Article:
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Division adds up in GOP coffers

President Bush may be polarizing, but intensity opens donors' wallets, according to party advisors and activists.

March 02, 2007|James Gerstenzang | Times Staff Writer

WASHINGTON — President Bush insists that he will stay out of the race over who will succeed him, at least until a Republican nominee is chosen. But that isn't keeping him from becoming the chief fundraiser for Republicans, his low poll ratings notwithstanding.

Bush helped raise $10.4 million for the Republican Governors Assn. earlier this week, and he will be the star attraction at a fundraising dinner tonight in Louisville, Ky., for Senate Minority Leader Mitch McConnell (R-Ky.) and the National Republican Senatorial Committee. It is expected to bring in more than $2 million.

Republican activists and advisors say the president is likely to speak at several fundraising events in each of the coming months, showing that Bush still has considerable power to help his party even though his approval ratings have averaged well below 50% throughout his second term.

Bush's fundraising abilities underscore a key fact of modern political life, according to several Republican consultants and a major fundraiser: Political division is not necessarily a bad thing when it comes to breeding political loyalty, and loyalty translates into contributions.

Shortly after the terrorist attacks of Sept. 11, 2001, Bush's approval rating reached 90% in the Gallup Poll, and it remained above 60% as the 2002 election approached. In 2001 and 2002, Bush raised $192 million for Republican candidates, according to the Republican National Committee.

By contrast, around election time last year, only 38% of Gallup respondents approved of Bush's job performance. But Bush's fundraising numbers were unchanged: During the two years leading up to the 2006 election, he raised $194 million, the party reported.

In short, while his popularity sank, his fundraising touch remained golden.

That, said Frank J. Donatelli, a White House political director under President Reagan, illustrates a central factor at the intersection of politics and cash: "Intensity raises money."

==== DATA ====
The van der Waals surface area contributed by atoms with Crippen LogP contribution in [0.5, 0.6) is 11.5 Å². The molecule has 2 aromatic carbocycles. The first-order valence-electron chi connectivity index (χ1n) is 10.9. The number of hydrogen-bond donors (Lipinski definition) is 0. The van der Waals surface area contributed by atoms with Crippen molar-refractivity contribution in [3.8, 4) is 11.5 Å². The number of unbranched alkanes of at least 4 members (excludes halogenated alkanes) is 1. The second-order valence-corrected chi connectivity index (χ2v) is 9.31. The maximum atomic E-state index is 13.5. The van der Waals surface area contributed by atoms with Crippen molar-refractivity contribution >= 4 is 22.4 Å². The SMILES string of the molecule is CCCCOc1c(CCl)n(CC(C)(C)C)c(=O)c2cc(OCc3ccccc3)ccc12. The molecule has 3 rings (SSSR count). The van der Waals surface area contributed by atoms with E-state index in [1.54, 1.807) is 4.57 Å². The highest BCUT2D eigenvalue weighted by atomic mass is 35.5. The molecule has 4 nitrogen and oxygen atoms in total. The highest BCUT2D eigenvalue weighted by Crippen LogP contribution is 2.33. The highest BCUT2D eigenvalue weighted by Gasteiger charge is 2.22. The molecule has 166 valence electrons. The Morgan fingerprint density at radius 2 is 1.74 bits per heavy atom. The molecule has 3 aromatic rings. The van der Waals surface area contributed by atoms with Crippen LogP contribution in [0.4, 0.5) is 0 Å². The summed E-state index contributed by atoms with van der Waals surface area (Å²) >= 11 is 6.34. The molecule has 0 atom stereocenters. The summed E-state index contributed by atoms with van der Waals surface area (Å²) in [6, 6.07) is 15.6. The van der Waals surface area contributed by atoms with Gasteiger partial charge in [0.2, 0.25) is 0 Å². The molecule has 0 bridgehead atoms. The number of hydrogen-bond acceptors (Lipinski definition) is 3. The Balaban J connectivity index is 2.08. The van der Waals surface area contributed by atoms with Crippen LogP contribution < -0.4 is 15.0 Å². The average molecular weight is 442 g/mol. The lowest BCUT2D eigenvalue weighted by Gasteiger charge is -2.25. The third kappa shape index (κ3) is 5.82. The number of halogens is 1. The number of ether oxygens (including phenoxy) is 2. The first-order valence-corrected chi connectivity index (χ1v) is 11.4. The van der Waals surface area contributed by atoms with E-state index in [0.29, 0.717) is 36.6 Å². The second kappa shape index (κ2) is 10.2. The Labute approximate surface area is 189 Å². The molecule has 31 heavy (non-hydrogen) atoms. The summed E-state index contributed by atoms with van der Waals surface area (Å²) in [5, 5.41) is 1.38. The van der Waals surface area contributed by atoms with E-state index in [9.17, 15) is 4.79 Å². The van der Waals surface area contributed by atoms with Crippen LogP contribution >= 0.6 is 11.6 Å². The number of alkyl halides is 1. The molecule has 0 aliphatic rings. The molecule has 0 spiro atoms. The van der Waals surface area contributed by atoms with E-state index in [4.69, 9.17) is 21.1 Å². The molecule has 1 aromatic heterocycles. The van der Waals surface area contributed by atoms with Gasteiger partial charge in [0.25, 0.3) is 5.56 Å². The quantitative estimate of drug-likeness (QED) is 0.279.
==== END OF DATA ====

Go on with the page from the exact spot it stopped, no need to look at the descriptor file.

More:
Republican fundraiser Wayne L. Berman agreed: "The dirty little secret of all this is that being a polarizing figure -- whether you are George Bush or Bill Clinton -- your popularity with the base is a tremendous financial asset and resource" for your party

As the leading figure in the GOP, Bush is following tradition by remaining on the sidelines of the presidential race until Republicans select their nominee.

But there are Senate, House and gubernatorial races drawing his focus, and candidates are ready to take advantage of his 76% approval rating among Republicans, as measured by Gallup during the second week of February.

So, even as his overall approval rating shows no sign of rebound, Republicans expect Bush to head to friendly territory to help pad the bank accounts of Republican campaigns, or to conduct low-visibility events in Washington for candidates in contested states where Bush's popularity lags.

"Helping safe incumbents have good, solid treasuries so they won't have problems next year is smart," said Ron Kaufman, a Bush family political advisor for nearly three decades.

"The best thing a president can do for any candidate, whether he is at 40% or 90%, is fundraising."

The challenge is to help raise money without associating the candidates too closely with an unpopular president.

Hence, fundraising efforts are being conducted far ahead of election day.

"He can go pretty much anywhere in '07 to raise money for '08," Kaufman said.


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